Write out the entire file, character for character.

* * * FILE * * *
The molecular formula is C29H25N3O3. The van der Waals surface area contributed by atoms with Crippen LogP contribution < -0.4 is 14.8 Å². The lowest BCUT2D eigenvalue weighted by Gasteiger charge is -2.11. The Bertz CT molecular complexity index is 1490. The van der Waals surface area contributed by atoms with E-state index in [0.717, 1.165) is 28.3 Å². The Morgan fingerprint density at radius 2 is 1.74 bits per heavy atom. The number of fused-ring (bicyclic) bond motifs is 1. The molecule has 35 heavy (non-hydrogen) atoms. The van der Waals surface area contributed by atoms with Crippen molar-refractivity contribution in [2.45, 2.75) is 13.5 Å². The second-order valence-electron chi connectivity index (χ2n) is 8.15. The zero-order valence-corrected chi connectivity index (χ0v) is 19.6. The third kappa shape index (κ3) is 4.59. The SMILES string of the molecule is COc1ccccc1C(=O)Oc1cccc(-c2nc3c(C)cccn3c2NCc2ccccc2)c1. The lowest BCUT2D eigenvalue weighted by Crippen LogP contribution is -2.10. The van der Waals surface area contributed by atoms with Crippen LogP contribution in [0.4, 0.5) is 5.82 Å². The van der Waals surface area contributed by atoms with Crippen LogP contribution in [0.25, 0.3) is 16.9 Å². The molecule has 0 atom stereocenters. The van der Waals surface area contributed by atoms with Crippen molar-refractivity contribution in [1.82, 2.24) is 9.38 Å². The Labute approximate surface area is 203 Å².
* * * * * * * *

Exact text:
The molecular formula is C29H25N3O3. The van der Waals surface area contributed by atoms with Crippen LogP contribution < -0.4 is 14.8 Å². The lowest BCUT2D eigenvalue weighted by Gasteiger charge is -2.11. The Bertz CT molecular complexity index is 1490. The van der Waals surface area contributed by atoms with E-state index in [0.717, 1.165) is 28.3 Å². The Morgan fingerprint density at radius 2 is 1.74 bits per heavy atom. The number of fused-ring (bicyclic) bond motifs is 1. The molecule has 35 heavy (non-hydrogen) atoms. The van der Waals surface area contributed by atoms with Crippen molar-refractivity contribution in [2.45, 2.75) is 13.5 Å². The second-order valence-electron chi connectivity index (χ2n) is 8.15. The zero-order valence-corrected chi connectivity index (χ0v) is 19.6. The third kappa shape index (κ3) is 4.59. The SMILES string of the molecule is COc1ccccc1C(=O)Oc1cccc(-c2nc3c(C)cccn3c2NCc2ccccc2)c1. The lowest BCUT2D eigenvalue weighted by Crippen LogP contribution is -2.10. The van der Waals surface area contributed by atoms with Crippen LogP contribution in [0.4, 0.5) is 5.82 Å². The van der Waals surface area contributed by atoms with Crippen LogP contribution in [0.25, 0.3) is 16.9 Å². The molecule has 0 atom stereocenters. The van der Waals surface area contributed by atoms with Crippen molar-refractivity contribution in [1.82, 2.24) is 9.38 Å². The Labute approximate surface area is 203 Å².